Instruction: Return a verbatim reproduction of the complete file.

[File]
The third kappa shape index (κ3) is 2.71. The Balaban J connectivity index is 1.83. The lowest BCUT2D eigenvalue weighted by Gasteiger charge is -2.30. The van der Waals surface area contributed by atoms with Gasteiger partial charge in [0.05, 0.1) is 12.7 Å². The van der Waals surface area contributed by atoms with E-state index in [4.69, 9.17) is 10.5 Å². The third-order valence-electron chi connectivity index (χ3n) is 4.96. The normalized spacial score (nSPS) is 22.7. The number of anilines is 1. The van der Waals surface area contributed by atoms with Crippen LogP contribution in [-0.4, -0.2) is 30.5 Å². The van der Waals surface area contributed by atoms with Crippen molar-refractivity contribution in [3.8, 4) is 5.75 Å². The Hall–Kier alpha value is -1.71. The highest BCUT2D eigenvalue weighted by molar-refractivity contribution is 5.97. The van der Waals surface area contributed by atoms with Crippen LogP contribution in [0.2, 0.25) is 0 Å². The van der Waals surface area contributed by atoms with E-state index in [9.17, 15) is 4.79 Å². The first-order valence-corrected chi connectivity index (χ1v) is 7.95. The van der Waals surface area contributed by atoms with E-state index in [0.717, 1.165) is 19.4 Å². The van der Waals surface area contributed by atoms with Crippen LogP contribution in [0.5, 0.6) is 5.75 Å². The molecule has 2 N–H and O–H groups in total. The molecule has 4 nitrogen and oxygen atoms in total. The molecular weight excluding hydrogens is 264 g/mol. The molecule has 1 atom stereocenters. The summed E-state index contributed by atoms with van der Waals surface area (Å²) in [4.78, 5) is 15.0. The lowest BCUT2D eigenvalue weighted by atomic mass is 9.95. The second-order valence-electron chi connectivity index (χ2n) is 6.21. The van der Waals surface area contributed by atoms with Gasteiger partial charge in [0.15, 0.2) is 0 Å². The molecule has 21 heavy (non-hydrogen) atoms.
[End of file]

The third kappa shape index (κ3) is 2.71. The Balaban J connectivity index is 1.83. The lowest BCUT2D eigenvalue weighted by Gasteiger charge is -2.30. The van der Waals surface area contributed by atoms with Gasteiger partial charge in [0.05, 0.1) is 12.7 Å². The van der Waals surface area contributed by atoms with E-state index in [4.69, 9.17) is 10.5 Å². The third-order valence-electron chi connectivity index (χ3n) is 4.96. The normalized spacial score (nSPS) is 22.7. The number of anilines is 1. The van der Waals surface area contributed by atoms with Crippen LogP contribution in [-0.4, -0.2) is 30.5 Å². The van der Waals surface area contributed by atoms with Crippen molar-refractivity contribution in [3.8, 4) is 5.75 Å². The Hall–Kier alpha value is -1.71. The highest BCUT2D eigenvalue weighted by molar-refractivity contribution is 5.97. The van der Waals surface area contributed by atoms with Crippen LogP contribution in [0.2, 0.25) is 0 Å². The van der Waals surface area contributed by atoms with E-state index in [9.17, 15) is 4.79 Å². The first-order valence-corrected chi connectivity index (χ1v) is 7.95. The van der Waals surface area contributed by atoms with E-state index in [0.717, 1.165) is 19.4 Å². The van der Waals surface area contributed by atoms with Crippen LogP contribution in [0.5, 0.6) is 5.75 Å². The molecule has 2 N–H and O–H groups in total. The molecule has 4 nitrogen and oxygen atoms in total. The molecular weight excluding hydrogens is 264 g/mol. The molecule has 1 atom stereocenters. The summed E-state index contributed by atoms with van der Waals surface area (Å²) in [4.78, 5) is 15.0. The lowest BCUT2D eigenvalue weighted by atomic mass is 9.95. The second-order valence-electron chi connectivity index (χ2n) is 6.21. The van der Waals surface area contributed by atoms with Gasteiger partial charge in [0.15, 0.2) is 0 Å². The molecule has 21 heavy (non-hydrogen) atoms.